indistinctly signed …. Pinxit and inscribed and dated Aetat. Suae 68, 1691
Sir Lance V h Crawley-Boevey Bart. The contents of Flaxley Abbey March 29th-5th April 1960, lot 1301, Bt by Baden Watkins
in this family that the deprived Bishop was offered a home and shelter at Flaxley Abbey: and his portrait, a counterpart of which hangs in the Bishop's palace at Gloucester is preserved with great interest by the Family ."
Engraved : Henry Adlard for Crawley-Boevy (Arthur W) the peverse Widow" being passages from the life of Catherina wife of William Boevy Esq of Flaxley Abbey 1898 Ingamemells, J, Episcopal Portraits 1558-1835 a catalogie, Guildford 1981, P190 Gloucesterhsire Notes and Queries (p85) " There is strong tradition in this family that the deprived Bishop was offered a home and shelter at Flaxley Abbey: and his portrait, a counterpart of which hangs in the Bishop's palace at Gloucester is preserved with great interest by the Family ."
Frampton, Robert (bap. 1622, d. 1708), bishop of Gloucester and nonjuror, was baptized on 26 February 1622 at Pimperne, near Blandford, Dorset, the youngest of eight children of Robert Frampton, a farmer, and his wife, Elizabeth Selby. Frampton was educated at the free school at Blandford before matriculating at Oxford in 1637 the age of fifteen. He studied at Corpus Christi College before moving to Christ Church, graduating BA on 25 June 1641. The English civil war began before he could proceed MA and his refusal to sign the covenant prevented him from continuing his studies. Though the civil war interrupted his education Oxford University honoured him with the degree of DD on 8 July 1673.
After leaving Oxford in 1641 Frampton served as tutor to the children of a widow at Farnham, Dorset, where he also set up a private school.
He joined the Clubmen of Dorset, a neutralist movement that sought an end to the war between the king and parliament, and participated in a battle with the New Model Army on 5 August 1645 at Hambledon Hill, near Blandford Forum in Dorset. Later he became the master of the free school at Gillingham, Dorset, teaching approximately one hundred boys. While teaching at Gillingham he was encouraged by the local pastor, Dr Davenant, to take holy orders, and Robert Skinner, bishop of Oxford, privately ordained him at Gillingham. Frampton then succeeded Davenant as pastor at Gillingham, where he boldly continued to use the proscribed liturgy of the Church of England. When this led to trouble he became the chaplain to the earl of Elgin, who allowed him to use the liturgy in the family chapel at Ampthill, Bedfordshire.
Frampton gained note as a preacher, preaching often in London during this period, but his royalist sympathies and commitment to the church's liturgy gained him ‘both admiration and disgust’ among his contemporaries (Evans, 19–20). He escaped further trouble by accepting an offer to become chaplain for the Levant Company at Aleppo, Syria. The company knew of Frampton's royalist views and believed that he would keep the factory ‘steady to the crown and church’ (ibid., 20). After informing the earl of Elgin of his decision he left England in 1655, aboard the Antelope, preaching every Sunday and reading the liturgy when asked. A storm broke the main mast and forced them back to Falmouth, where they stayed until leaving five months later. While serving as chaplain at Aleppo he learned Arabic and studied the archaeological remains in the region.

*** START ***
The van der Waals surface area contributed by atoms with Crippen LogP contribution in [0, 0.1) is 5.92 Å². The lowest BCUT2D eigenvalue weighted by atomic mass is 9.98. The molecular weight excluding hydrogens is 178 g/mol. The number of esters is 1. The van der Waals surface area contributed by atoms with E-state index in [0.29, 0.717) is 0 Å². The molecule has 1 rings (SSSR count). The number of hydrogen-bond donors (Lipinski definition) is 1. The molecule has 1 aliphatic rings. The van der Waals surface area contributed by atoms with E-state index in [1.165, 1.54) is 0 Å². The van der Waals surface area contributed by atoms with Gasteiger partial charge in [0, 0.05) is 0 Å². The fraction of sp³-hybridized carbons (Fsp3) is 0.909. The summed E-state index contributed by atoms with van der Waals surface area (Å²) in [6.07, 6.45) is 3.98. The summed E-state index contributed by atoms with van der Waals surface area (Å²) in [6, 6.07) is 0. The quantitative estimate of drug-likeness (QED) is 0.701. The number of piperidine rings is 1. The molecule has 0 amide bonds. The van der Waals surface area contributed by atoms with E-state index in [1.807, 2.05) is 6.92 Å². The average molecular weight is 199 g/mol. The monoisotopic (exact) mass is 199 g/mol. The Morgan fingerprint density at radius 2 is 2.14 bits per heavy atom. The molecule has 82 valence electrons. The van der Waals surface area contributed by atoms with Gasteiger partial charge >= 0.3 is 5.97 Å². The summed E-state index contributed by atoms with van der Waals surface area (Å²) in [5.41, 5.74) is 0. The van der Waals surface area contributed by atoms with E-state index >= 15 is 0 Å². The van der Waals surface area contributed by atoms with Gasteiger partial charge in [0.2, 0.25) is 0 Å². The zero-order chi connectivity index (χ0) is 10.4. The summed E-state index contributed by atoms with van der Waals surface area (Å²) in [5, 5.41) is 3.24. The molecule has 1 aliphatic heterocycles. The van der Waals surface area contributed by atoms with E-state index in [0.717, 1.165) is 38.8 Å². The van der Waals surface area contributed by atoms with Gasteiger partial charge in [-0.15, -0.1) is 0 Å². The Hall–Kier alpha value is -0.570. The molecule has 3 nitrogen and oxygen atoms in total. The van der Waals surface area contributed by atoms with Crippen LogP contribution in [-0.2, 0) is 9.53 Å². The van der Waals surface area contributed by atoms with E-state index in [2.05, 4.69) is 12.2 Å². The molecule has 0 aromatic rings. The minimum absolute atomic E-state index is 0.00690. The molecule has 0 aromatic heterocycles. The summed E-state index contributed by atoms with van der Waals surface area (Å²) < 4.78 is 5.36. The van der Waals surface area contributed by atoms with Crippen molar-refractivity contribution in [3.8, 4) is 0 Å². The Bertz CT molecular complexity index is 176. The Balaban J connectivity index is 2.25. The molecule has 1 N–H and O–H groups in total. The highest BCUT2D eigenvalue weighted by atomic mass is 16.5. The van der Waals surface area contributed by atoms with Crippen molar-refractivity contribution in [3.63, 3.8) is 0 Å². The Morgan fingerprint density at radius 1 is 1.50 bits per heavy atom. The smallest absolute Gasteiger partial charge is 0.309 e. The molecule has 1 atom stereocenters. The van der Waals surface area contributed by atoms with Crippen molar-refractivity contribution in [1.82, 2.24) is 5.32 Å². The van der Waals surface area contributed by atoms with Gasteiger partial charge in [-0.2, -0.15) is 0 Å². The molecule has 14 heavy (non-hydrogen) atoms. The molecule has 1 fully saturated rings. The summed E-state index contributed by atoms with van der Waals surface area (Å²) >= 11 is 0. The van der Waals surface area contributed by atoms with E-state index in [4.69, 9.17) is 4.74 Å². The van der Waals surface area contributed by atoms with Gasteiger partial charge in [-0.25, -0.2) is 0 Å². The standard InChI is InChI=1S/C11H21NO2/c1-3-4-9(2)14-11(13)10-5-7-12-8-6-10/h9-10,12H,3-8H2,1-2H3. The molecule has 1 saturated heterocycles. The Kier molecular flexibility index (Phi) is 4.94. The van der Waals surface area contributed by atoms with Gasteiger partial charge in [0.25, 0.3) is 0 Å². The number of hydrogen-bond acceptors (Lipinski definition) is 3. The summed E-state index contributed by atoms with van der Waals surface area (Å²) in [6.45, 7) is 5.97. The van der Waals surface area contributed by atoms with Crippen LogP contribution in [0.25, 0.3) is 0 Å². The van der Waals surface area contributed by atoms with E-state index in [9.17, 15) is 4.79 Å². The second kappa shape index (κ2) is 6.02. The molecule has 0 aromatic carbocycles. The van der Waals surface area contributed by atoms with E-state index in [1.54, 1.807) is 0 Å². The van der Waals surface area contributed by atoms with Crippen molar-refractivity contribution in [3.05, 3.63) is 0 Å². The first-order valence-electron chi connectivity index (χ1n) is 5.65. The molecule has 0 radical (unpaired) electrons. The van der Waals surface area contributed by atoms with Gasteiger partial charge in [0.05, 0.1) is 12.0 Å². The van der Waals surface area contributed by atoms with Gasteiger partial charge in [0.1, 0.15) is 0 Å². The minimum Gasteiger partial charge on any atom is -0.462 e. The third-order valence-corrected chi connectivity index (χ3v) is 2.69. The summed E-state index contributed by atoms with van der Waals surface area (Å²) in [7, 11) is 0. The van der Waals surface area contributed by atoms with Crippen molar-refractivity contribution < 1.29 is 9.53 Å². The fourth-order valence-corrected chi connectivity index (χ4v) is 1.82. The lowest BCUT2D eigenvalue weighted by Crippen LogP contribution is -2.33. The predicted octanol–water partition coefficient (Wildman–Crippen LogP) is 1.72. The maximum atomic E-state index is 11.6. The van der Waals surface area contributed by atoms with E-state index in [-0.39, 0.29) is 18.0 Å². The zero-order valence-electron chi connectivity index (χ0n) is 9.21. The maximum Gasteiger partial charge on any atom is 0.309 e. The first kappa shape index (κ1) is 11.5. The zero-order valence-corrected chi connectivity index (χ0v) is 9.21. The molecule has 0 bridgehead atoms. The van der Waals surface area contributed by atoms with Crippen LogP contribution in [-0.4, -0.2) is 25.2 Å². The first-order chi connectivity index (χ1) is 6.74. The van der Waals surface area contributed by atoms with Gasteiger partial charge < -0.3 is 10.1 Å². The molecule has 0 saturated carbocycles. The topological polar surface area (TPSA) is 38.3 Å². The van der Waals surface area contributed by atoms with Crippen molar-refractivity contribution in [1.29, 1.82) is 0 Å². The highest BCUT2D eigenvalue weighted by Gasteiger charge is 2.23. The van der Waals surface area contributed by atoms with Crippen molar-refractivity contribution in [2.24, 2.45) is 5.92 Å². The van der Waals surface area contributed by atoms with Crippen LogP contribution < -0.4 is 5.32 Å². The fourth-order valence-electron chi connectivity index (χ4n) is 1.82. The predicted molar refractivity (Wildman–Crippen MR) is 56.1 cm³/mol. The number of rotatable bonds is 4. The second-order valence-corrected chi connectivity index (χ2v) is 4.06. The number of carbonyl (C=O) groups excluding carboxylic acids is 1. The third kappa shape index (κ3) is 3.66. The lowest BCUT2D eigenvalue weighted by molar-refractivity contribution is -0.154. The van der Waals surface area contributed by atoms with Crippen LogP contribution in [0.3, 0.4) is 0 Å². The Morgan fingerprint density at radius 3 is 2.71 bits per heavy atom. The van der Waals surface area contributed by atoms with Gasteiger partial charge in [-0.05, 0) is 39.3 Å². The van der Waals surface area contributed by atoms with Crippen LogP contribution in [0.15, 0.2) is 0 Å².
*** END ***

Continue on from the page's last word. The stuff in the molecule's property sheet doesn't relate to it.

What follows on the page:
His linguistic ability, which included knowledge of Italian, German, and Arabic, gave him access to the local leaders, including the mufti of Aleppo, a relationship that allowed Frampton to help his friends.
He also took advantage of his time in the Middle East to visit the Holy Land, including Jerusalem, at Easter 1660. At the end of 1666 he returned to England, not long after the great fire of London.
After his return from Aleppo, Frampton married Mary Caning
(c.1632–1680) of Foxcote, Warwickshire. There is some confusion as to the date of their marriage. The licence seems to have been issued on
29 January 1667. However, the wedding is recorded in the parish register of St Paul's, Covent Garden (out of sequence, among 1667 marriages), as having taken place on 10 May 1666. They had met before his departure for Aleppo and corresponded during his tenure there.
Mary Frampton died on 11 October 1680 and was buried in a chapel of Gloucester Cathedral. Their daughter was to be a source of support to her father during his years of adversity.
Soon after his marriage, in 1667, Frampton received word of a plague in Aleppo. He returned there and served in Syria until 1670. Before he left he endowed a charity and then travelled overland to England, stopping in Rome, where he preached for the brother of the Catholic duke of Norfolk, Lord Henry Howard. He arrived back in England in May 1671, his wife joining him in London. After his return to London he was appointed a preacher at the rolls and served as chaplain to the lord keeper, Sir Orlando Bridgeman. Bridgeman presented him with prebends at Gloucester and Salisbury in 1672. Henry Howard, for whom he had preached in Rome, also obtained for him the rectory of Oakford Fizpain, in Dorset.